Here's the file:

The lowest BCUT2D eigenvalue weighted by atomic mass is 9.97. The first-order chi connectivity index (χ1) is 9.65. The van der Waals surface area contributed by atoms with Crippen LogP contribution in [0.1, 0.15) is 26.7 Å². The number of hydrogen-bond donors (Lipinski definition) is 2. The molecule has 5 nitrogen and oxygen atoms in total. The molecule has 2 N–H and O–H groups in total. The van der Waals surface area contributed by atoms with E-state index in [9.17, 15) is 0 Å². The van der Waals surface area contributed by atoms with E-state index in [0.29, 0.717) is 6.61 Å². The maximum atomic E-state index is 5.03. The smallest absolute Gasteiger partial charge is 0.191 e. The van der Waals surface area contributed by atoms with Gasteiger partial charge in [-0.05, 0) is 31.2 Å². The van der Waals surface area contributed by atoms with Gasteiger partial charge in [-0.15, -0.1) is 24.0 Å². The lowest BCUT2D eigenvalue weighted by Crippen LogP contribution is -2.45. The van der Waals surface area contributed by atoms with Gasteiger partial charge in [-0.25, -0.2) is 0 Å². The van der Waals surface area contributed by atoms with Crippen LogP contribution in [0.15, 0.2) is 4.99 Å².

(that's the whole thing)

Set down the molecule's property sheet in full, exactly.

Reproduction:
The lowest BCUT2D eigenvalue weighted by atomic mass is 9.97. The first-order chi connectivity index (χ1) is 9.65. The van der Waals surface area contributed by atoms with Crippen LogP contribution in [0.1, 0.15) is 26.7 Å². The number of hydrogen-bond donors (Lipinski definition) is 2. The molecule has 5 nitrogen and oxygen atoms in total. The molecule has 2 N–H and O–H groups in total. The van der Waals surface area contributed by atoms with E-state index in [9.17, 15) is 0 Å². The van der Waals surface area contributed by atoms with E-state index in [0.29, 0.717) is 6.61 Å². The maximum atomic E-state index is 5.03. The smallest absolute Gasteiger partial charge is 0.191 e. The van der Waals surface area contributed by atoms with Gasteiger partial charge in [-0.05, 0) is 31.2 Å². The van der Waals surface area contributed by atoms with Gasteiger partial charge in [-0.15, -0.1) is 24.0 Å². The lowest BCUT2D eigenvalue weighted by Crippen LogP contribution is -2.45. The van der Waals surface area contributed by atoms with Gasteiger partial charge in [-0.25, -0.2) is 0 Å². The van der Waals surface area contributed by atoms with Crippen LogP contribution in [0.15, 0.2) is 4.99 Å².